It's fun, photo manipulation, and it feels almost like productive procrastination.  If you, for any reason, want to see the other covers I've done, here's the only time I'm ever going to link to my deviantart page.  I took all the pictures myself and use something called Picnik to do the manipulations.  If you don't do this, try it some time!  It's fun, and a chance to stretch other creative muscles, especially if you're like me and have a good sense of aesthetics, but can't draw to save your life.

Before I forget, I also have a prompt for you today.  It's called 'The Mirror':

There's been a terrible accident. You wake up in a hospital room, all alone, with nothing beside you - no cards, no flowers - except a small mirror. Do you dare look into it?
Write this scene. 500 words.    

Tuesday, July 26, 2011

The Day of the Dead

I'm going to be trying something new here for a little while.  I'm going to be posting a daily writing prompt for you fine folks who somehow find this place.  We'll try it for a little while, and see how well it goes.  You're welcome to leave a response to the prompt in the comments, or post a link to wherever you decided to share your words.  You can also write on your own blog, as long as you do me the favor of linking back to mine.  Thank you, and have fun!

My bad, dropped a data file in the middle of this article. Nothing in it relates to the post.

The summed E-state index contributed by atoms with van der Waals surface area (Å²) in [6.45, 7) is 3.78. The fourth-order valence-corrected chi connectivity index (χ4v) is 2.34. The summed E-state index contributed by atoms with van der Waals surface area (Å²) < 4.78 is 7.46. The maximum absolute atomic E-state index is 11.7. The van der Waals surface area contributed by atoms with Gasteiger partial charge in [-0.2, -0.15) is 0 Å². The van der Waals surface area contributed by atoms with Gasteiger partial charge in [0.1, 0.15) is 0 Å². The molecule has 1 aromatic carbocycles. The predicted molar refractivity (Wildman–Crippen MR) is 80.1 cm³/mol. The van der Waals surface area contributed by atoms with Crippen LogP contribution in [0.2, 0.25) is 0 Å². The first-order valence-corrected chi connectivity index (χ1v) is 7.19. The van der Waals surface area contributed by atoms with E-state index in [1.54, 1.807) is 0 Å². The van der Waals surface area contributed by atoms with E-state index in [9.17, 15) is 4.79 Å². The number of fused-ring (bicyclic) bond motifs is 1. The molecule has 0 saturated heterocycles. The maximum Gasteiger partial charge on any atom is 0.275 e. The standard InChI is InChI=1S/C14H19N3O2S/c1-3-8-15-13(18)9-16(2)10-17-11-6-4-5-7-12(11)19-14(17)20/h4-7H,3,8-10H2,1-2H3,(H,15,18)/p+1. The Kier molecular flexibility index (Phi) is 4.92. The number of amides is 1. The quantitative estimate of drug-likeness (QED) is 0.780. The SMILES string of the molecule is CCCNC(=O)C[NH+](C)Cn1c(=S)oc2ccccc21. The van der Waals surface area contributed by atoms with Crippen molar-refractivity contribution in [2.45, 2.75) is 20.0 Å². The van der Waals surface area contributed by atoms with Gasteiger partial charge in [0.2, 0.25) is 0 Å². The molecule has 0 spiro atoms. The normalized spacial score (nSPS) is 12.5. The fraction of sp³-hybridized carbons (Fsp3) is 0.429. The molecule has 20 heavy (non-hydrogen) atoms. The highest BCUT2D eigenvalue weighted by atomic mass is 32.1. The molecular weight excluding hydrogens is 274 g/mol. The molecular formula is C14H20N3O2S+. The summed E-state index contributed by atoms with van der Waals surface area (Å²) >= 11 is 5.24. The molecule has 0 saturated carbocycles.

Here's your prompt for today:

The Day of the Dead

Dia de Los Muetros, All Hallow's Eve, the day when the boundary between the worlds of the living and the dead thins, and the dead walk the earth.

Write a scene when the ritual celebration becomes something... more.  The dead, just for this one day, actually walk the earth.  Do the party-goers encounter benevolent spirits, or vengeful zombies?  Loved ones, or strangers?  What happens in those few hours before the dead return to their own world?

Write 500 words.

Young Adult fiction

As a genre writer, I'm always questioning where exactly my writing fits in.  Is this fantasy, or science fiction?  What is this called?  My novels so far, in order, have been fantasy, fantasy/survival horror, fantasy/science fiction/young adult, and _____ whatever my current one is.  It's a mash-up of real life groups of people that would never interact on this world, and a tale of real human loss and redemption.  So, there's that.

My third novel was not YA by design.  It was a story that just happened to have a child as the protagonist.  A smart child, to be sure, but it was still the story of a child dealing with adult themes.  Eh, some adult themes.  That's another characteristic of my novels - there are really no truly adult themes in most of what I've written.  There isn't a lot of swearing, no sex, no gratuitous violence, and a handful of deaths that almost always happen off camera.  I've been wondering for a long time if all of my writing is YA, and I just don't know it yet.